With tracks like "Little Green Bag" by The George Barker Selection to officially introduce our main characters as they walk together in suits, or Blue Swede's "Hooked on a Feeling," which gives us some great "hooga-chakkas" as we ride along first with cops and then the criminal gang to the meeting, we know we're in for a good time.

    Except—we're not.

    Joe Tex's "I Gotcha" plays as our protagonists violently kick a tied policeman at the warehouse. Suddenly, the sweet 70s sounds are paired with some ugly violence...which is unsettling.

    And then, when Blonde is left alone with the cop, the track "Stuck in the Middle with You" by Steelers Wheel starts playing. Blonde goes from dancing and singing along to slicing the cop's ear off.


    Tarantino has said he "found that the music was a terrific counterpoint to the action on screen." While most composers and directors try to fit the tone of the score to the tone of the narrative and action of the film, Tarantino breaks the rule to create violence that draws attention to itself in an unnerving way.

    As the credits roll, right after that bloodbath of a standoff, we get perhaps the lightest, most whimsical track yet, Harry Nilsson's "Coconut." It almost feels like a palate cleanser, but in some ways it mocks the audience's ability to dismiss all the chaos and violence they witnessed and immediately walk out of the theater to resume their daily lives as if nothing happened.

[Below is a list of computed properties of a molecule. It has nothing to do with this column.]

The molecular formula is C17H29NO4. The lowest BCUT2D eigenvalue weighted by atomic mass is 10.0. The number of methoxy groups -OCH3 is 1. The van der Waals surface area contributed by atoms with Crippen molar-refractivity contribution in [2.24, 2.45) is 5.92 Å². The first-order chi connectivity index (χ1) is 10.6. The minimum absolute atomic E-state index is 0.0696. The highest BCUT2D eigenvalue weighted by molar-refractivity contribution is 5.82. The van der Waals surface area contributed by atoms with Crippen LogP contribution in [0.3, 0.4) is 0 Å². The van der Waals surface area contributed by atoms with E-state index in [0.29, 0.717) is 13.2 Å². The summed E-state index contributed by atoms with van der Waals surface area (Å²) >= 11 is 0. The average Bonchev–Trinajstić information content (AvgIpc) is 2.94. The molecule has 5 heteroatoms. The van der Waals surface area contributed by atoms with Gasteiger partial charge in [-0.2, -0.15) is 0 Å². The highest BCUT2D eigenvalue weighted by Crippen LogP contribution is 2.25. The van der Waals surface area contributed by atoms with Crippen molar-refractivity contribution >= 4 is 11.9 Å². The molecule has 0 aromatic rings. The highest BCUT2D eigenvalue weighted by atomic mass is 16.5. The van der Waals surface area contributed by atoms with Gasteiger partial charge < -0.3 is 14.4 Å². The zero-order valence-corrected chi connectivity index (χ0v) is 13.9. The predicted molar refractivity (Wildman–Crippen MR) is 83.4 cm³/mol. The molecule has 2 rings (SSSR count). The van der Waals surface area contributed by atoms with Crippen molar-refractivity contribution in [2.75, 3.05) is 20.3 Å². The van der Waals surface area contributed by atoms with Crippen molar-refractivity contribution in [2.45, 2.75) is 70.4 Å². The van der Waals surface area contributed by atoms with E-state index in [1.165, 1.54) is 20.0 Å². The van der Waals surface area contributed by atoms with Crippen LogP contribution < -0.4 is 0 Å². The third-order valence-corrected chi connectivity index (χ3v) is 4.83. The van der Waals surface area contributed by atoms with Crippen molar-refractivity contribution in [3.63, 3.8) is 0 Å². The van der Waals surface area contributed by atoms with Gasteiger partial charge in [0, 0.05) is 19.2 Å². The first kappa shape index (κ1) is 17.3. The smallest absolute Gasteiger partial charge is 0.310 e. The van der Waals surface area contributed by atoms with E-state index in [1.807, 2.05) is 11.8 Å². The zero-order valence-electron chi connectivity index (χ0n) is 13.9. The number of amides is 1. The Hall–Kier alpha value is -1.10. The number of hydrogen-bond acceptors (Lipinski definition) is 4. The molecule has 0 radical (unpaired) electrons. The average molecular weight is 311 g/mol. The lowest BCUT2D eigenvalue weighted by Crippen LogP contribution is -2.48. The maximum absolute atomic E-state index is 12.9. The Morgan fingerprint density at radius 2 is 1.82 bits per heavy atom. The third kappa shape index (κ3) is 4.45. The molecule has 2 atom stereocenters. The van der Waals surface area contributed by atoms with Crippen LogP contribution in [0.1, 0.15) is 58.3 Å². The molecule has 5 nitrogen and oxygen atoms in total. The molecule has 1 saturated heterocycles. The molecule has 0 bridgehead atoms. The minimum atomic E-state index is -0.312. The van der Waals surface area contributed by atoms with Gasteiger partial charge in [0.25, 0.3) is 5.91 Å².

• Fandoms

    Whenever a successful director with a unique style of movie making appears on the scene, a cult following is sure to arise. There's all sort of random fandom-ness; you can go check out a lot of it in our "Best of the Web" section for plenty of image mash-ups and video parodies and stuff like that. Of course there's also the scholarly attention that Tarantino's style has attracted, with critics analyzing his vulgar language, excessive violence, camera angles, and all the other Tarantino-errific flourishes.

    More than that, his films have a very dedicated fan base: a group of people totally obsessed with his work. These people are the reason the term "cult classic" exists and they're the reason that essentially all of Tarantino's films fall into that category.

    We've got to highlight one amazing example of fandom taken to the next level, taking Tarantino material and remixing and repurposing it for a different kind of entertainment medium. We're talking about the Reservoir Dogs Band, a Dutch and Belgian group that tours Europe playing songs from every Tarantino flick, including the song Tarantino himself made famous, Little Green Bag. Each of the members takes on a pseudonym or two from the movies and they play clips from the film while on stage, just for maximum authenticity.